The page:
Day 27 | Why are My Photos Blurry?
Blur can be avoided with some simples tips, so lets dive right in shall we?
1. Subject Motion Blur
How do I know if I have Subject Motion Blur?
Typical shutter speeds range between 1/60th of a second and 1/500th of a second. When taking photos of children your shutter speed should be set at 1/125th or higher to avoid blur.
Solution to Subject Motion Blur
There are three ways to correct subject motion blur
- Increase the ambient light by moving outside if you are indoors or turn on overhead lights.
- Increase your ISO
- Open your lens aperture and select the widest aperture your lens allows
2. Camera Motion Blur
How do I know if I have Camera Motion Blur?
Camera motion blur happens around the shutter speeds of 1/30th of a second. This blur can also be affected by the camera lens you are using. Telephoto lenses magnify camera motion blur. The longer the lens, the greater the chance of camera motion blur.
This simple formula comes into use when you are hand-holding a camera.
- 18mm lens = No slower than 1/18th of a second
- 50 mm lens = No slower that 1/50th of a second
- 300 mm lens = No slower than 1/300th of a second
Solution to Camera Motion Blur
3. Inaccurate Autofocus
Solution to Inaccurate Autofocus Blur
- Select focus points manually
- Disable autofocus and focus manually
4. Shallow Depth of Field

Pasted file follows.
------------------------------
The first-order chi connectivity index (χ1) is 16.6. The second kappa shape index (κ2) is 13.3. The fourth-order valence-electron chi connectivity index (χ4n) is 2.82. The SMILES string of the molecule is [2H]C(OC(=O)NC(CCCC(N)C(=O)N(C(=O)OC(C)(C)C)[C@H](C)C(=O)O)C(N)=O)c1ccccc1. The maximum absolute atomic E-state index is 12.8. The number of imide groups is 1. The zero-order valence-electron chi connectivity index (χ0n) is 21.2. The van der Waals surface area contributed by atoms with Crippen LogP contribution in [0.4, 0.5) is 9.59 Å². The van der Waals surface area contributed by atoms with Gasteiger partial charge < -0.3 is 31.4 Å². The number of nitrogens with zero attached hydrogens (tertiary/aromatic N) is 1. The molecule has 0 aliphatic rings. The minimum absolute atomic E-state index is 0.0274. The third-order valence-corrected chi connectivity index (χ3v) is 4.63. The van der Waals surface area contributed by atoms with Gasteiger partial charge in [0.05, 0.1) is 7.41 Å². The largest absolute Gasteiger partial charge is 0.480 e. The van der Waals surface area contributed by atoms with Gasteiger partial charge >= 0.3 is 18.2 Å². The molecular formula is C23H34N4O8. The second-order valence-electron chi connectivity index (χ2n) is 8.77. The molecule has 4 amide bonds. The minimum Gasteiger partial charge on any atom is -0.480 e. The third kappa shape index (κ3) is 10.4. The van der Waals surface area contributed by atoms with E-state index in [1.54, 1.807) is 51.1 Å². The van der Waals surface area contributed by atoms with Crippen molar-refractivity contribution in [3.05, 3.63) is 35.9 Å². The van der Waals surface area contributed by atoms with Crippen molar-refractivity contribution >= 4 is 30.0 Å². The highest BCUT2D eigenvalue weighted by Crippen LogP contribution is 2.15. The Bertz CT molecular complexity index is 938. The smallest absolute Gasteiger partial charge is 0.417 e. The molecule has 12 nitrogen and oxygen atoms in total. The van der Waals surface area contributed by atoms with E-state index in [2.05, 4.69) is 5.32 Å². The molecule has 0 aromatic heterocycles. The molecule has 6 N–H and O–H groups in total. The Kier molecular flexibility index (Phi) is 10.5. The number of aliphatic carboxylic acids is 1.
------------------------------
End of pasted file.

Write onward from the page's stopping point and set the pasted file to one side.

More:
Solution to Shallow Depth of Field Blur
- Narrow your lens aperture — instead of f/2.0, try f/3.5 or f/4
- Zoom out — if you're using a zoom lens, make sure it's on its wide-angle setting
- Step back — increasing the distance between subject and lens increases depth of field
Today's Takeaway's and To Do's:
We covered a lot of ground as to why photos may be blurry. Getting this down is going to take practice.
- Read through these details again as listed above and get shooting. This will need a lot of diligent practice to get each of these down. I encourage you to take each scenario and get good at getting the right results.
- look back through your own images that you have taken prior and see if you can pinpoint what type of blur you have ended up with in your images. This will help identify the problems and knowing the solutions to get even better images.
See you tomorrow!